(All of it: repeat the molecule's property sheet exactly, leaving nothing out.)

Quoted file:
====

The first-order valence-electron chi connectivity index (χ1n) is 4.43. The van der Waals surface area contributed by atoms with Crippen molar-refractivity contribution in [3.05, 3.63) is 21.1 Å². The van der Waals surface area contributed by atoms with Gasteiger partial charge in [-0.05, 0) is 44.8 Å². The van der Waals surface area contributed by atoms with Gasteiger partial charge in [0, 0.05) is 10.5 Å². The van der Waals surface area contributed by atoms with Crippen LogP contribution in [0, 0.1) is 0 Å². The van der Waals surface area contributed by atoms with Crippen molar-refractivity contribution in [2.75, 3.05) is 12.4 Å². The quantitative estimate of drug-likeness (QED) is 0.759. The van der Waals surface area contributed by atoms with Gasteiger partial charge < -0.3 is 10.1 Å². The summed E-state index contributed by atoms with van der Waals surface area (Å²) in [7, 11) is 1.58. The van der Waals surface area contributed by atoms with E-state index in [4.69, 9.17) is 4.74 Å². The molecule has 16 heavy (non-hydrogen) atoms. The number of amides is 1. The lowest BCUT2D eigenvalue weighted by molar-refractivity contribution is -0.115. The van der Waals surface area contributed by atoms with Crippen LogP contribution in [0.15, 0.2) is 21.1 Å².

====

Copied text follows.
The first-order valence-electron chi connectivity index (χ1n) is 4.43. The van der Waals surface area contributed by atoms with Crippen molar-refractivity contribution in [3.05, 3.63) is 21.1 Å². The van der Waals surface area contributed by atoms with Gasteiger partial charge in [-0.05, 0) is 44.8 Å². The van der Waals surface area contributed by atoms with Gasteiger partial charge in [0, 0.05) is 10.5 Å². The van der Waals surface area contributed by atoms with Crippen LogP contribution in [0, 0.1) is 0 Å². The van der Waals surface area contributed by atoms with Crippen molar-refractivity contribution in [2.75, 3.05) is 12.4 Å². The quantitative estimate of drug-likeness (QED) is 0.759. The van der Waals surface area contributed by atoms with Gasteiger partial charge < -0.3 is 10.1 Å². The summed E-state index contributed by atoms with van der Waals surface area (Å²) in [7, 11) is 1.58. The van der Waals surface area contributed by atoms with E-state index in [4.69, 9.17) is 4.74 Å². The molecule has 16 heavy (non-hydrogen) atoms. The number of amides is 1. The lowest BCUT2D eigenvalue weighted by molar-refractivity contribution is -0.115. The van der Waals surface area contributed by atoms with Crippen LogP contribution in [0.15, 0.2) is 21.1 Å².